It’s unclear how much input city officials sought from the county. The County Board has not yet discussed the idea of a new WPD-WCSO facility. Ubl said he discussed the idea with Holte and Sheriff Ron Ganrude earlier this winter. “We had high-level conversations,” Holte said. “We did not get into this level of detail that they are having now.”

“There’s a lot of analysis that would need to go into it if that’s a direction the board would want to entertain,” Holte said. It would require more study of what the county’s needs are, she noted. Regarding the price, Holte added, “I think this would be a big ask when we just built the jail or are building the jail.”

“If I was going to ask the community to make a bigger investment,” Meyer said, “I don’t think I would ask them to invest in law enforcement again, given that we are just in the process of making this big investment in the jail. So from that standpoint, I don’t think I am interested as a commissioner in advancing an agenda to make a big investment in law enforcement.” Meyer said she saw preventative social services and mental health care as more urgent needs.

“I’m not saying it’s a bad idea, but we don’t need a new sheriff’s office,” Olson said of a new WPD-WCSO facility. “We don’t need a new building. We already have a sheriff’s office.” He added, “So I don’t know. I’m not saying no to anything, but I don’t like it when the employees are wagging the elected [officials] on what they will or will not support or consider, I think it’s kind of backward.”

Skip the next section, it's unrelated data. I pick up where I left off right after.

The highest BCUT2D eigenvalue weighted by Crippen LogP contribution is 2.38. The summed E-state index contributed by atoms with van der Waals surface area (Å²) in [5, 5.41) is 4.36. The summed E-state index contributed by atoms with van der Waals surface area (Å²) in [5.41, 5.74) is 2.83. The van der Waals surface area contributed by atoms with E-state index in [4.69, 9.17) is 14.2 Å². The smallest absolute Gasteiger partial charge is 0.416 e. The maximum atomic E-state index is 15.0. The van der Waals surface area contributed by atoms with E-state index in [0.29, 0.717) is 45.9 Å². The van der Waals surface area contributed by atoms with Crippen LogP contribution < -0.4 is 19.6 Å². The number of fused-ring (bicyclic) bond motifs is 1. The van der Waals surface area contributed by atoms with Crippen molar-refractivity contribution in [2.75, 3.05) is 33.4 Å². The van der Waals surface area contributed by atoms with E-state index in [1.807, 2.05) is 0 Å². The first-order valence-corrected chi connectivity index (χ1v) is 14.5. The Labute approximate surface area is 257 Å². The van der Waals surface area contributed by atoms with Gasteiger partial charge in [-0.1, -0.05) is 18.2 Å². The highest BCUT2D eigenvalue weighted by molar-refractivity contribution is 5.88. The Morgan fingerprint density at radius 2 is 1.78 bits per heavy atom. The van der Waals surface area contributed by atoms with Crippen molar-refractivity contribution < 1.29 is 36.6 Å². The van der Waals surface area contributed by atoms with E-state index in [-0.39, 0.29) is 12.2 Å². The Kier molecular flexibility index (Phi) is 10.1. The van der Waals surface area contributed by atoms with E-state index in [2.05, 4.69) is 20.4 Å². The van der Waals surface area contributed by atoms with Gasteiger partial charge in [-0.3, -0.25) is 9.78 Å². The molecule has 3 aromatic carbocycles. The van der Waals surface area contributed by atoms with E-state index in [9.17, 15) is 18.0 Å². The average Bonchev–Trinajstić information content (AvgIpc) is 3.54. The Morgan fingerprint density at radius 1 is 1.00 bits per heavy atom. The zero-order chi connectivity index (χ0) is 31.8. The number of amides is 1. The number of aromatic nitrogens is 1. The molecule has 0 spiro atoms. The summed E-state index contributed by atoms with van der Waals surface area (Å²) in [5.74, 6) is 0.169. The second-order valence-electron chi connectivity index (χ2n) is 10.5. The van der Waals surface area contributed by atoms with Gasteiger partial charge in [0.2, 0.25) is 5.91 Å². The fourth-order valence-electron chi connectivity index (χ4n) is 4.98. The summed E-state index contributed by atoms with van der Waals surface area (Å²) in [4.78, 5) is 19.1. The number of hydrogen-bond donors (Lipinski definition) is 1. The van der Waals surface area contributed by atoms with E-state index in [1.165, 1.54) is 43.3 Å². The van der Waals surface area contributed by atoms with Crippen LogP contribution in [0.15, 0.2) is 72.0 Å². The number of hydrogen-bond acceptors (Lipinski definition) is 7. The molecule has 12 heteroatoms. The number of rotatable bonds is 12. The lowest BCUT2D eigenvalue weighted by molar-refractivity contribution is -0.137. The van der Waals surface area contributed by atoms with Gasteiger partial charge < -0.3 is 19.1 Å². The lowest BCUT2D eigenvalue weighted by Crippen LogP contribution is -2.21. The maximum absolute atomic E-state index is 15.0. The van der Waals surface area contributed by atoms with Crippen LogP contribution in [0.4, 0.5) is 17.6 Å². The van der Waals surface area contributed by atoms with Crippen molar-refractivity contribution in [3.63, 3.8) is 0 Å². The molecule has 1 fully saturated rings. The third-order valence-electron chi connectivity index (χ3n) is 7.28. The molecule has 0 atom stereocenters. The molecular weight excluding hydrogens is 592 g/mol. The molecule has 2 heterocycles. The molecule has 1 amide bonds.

Olson also highlighted the combined cost to taxpayers of the county’s $28 million jail, Winona Area Public Schools’ upcoming $94 million referendum, and the city’s public safety facility plans. These local governments have to work together, he said, adding “…. Part of what I think we’re expected to do is not continue the mistakes of the past.”

At the same time, both Meyer and Olson saw some possibilities in the city’s concept.

Meyer suggested that the county could potentially rent space for training events at a city-owned police station at the ProBuild block. “Maybe that’s an option. I wouldn’t rule that out, but I don’t see that we have to rush to close the door or jump on with any program with them,” she said.

Olson floated the idea of tearing down the current LEC for parking. Currently, the ProBuild property is being used for parking. “Everything is worth considering, but there’s a price tag and feasibility. We have a large LEC with a lot of space that maybe could be utilized in other ways. Certainly the sheriff’s department can use some of it, or does it make sense for [the LEC] to go away? Does parking make sense versus the ProBuild — cooperating over there? I’d like to see some level of cooperation. That’s what people have asked us to do.”

Ganrude said that, when the new jail was in its planning phases, he had hoped renovations to the LEC would be part of that project, and he noted that while the LEC can meet the WCSO’s needs, it is in need of repairs. Olson said the county opted against renovating the WCSO and WPD offices as part of the jail project due to the already high cost of replacing the jail.

Holte said she plans to ask the County Board on February 7 about plans for the LEC moving forward and whether the board is interested in exploring a new WPD-WCSO facility.